Amanda Poppei

Given that respect for human dignity is arguably the central value of Ethical Culture, how do we express that dignity in concrete ways towards people whom we do not like or are socially destructive?

I often take great comfort in the fact that Felix Adler, the founder of Ethical Culture, didn’t like everyone. Because guess what—I don’t like everyone, either!

Actually, there are plenty of people I don’t really like, if by like you mean want to spend time with, enjoy the company of, that kind of thing. Often when we think about respecting human dignity and worth, we focus on the Big Stuff: the people who behave in deeply immoral ways, who commit heinous crimes, and we try to imagine and work on how we can find them worthy. But the truth is that most of the time, we are challenged to find worth and dignity in those who are just garden-variety annoying, or have committed the kind of offenses that challenge the patience more than one’s ethical standing. Changing lanes without a blinker, for instance. Cutting in line. Using passive aggressive communication techniques. Voting in a different way than we voted. You know…the not-exactly-terrible but not-exactly-great stuff.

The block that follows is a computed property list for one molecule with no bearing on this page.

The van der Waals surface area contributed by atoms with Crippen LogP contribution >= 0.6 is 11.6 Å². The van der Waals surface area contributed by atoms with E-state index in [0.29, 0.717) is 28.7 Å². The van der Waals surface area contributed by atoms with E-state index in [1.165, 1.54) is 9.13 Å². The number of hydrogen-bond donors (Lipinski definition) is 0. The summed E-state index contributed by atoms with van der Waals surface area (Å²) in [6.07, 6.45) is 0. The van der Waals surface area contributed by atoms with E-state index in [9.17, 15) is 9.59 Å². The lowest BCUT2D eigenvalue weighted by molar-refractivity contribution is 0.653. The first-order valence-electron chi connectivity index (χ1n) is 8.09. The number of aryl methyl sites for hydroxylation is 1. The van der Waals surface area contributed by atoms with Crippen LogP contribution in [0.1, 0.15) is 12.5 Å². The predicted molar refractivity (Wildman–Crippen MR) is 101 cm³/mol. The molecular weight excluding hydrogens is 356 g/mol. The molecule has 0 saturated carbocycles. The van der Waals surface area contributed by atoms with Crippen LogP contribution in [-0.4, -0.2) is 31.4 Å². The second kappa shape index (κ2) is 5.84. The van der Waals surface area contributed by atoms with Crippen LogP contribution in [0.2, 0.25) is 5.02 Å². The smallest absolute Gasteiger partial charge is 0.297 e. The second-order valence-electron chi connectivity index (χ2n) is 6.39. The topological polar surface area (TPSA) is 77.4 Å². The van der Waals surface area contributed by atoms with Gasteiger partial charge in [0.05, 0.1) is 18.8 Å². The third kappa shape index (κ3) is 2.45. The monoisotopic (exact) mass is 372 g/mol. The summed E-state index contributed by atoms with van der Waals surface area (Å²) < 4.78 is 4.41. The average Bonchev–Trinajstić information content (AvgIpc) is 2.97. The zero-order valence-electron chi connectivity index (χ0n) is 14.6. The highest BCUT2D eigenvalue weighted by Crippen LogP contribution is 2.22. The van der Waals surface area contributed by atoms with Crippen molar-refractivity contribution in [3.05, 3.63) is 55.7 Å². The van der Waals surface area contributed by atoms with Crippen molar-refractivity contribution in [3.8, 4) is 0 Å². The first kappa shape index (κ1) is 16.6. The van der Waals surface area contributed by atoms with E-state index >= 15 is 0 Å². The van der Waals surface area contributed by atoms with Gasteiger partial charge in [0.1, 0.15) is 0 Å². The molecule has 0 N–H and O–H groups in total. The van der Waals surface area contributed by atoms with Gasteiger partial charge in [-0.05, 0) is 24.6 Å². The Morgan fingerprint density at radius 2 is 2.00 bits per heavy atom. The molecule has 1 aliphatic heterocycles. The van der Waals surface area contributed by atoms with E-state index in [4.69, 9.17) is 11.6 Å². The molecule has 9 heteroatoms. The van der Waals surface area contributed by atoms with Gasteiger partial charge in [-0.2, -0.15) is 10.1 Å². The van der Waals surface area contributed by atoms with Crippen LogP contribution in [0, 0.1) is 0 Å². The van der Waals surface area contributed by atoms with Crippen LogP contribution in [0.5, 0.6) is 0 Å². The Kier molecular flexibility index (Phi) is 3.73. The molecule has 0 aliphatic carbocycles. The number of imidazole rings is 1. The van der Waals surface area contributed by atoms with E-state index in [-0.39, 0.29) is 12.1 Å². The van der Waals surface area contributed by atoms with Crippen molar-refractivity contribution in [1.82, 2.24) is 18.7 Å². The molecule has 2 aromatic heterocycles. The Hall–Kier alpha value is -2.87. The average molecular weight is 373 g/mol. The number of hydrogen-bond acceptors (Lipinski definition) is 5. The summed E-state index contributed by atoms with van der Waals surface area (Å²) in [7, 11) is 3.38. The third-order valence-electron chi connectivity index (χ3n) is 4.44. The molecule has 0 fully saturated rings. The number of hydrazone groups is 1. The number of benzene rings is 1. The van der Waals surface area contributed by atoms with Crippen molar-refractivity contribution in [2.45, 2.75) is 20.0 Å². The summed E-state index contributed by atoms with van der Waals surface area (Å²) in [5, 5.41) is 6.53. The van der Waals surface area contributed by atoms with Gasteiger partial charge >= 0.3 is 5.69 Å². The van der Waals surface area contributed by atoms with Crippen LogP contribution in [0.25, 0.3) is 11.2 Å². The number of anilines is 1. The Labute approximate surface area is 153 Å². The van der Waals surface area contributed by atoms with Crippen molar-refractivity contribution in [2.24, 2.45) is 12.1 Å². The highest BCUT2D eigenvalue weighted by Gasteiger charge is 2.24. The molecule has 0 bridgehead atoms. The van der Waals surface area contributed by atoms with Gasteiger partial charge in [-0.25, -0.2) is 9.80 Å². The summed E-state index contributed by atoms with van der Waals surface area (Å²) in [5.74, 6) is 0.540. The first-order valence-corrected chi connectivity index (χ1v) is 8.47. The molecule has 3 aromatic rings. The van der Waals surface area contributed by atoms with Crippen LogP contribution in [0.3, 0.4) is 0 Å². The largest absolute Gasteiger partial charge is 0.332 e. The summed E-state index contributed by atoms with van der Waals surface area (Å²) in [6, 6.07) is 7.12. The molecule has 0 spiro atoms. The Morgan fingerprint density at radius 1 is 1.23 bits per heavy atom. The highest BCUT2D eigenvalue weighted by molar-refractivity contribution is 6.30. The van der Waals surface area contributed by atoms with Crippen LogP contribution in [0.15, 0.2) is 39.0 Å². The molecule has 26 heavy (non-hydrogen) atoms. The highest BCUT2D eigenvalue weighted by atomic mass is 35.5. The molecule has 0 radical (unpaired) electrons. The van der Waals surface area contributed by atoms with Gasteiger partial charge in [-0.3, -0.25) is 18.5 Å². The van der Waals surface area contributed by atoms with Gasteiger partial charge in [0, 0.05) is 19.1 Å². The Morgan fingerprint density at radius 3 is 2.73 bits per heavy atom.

This is why it’s a relief that Adler experienced all of this, too (with the exception perhaps of changing lanes without a blinker), and still managed to found a religion based on the idea that each person was worthy. In some of my favorite writing on the idea of human worth, Adler starts with a whole list of all the people that he doesn’t see immediately as worthy, people who have done really wrong things. Quoting Marcus Aurelius, Adler mentions “the back-biter, the scandal-monger, the informer, etc. — might be added in modern times, the white-slaver, the exploiter of child-labor, the- fawning politician, and many another revolting type.” See, lots of people he didn’t like! But—and here is where it gets good—Adler still insisted on their worth, simply because they were people. “The answer to the objection,” he wrote, in responding the objection that these people had no worth at all, “is that I do not find worth in others or in myself, I attribute it to them and to myself.”

That distinction, so seemingly minor, makes all the difference. Suddenly, I am released from having to search each person’s personality for the thing that makes me love them, and instead I am able to encounter them truly, as a unique individual. I might find them inspiring, or depressing, or annoying, or entertaining. None of that matters, in the end. Because of the tradition I am part of, because of the faith, in essence, that I follow, I attribute worth to them simply because they are human. I often call this our traditions’ “leap of faith,” and sometimes it does feel like rather a big one. But to me, it’s absolutely essential. To be able to call on a philosophical tradition that affirms every person’s worth is core to how I see the world, how I navigate the perilous moral ground around us and all those every day annoyances, too.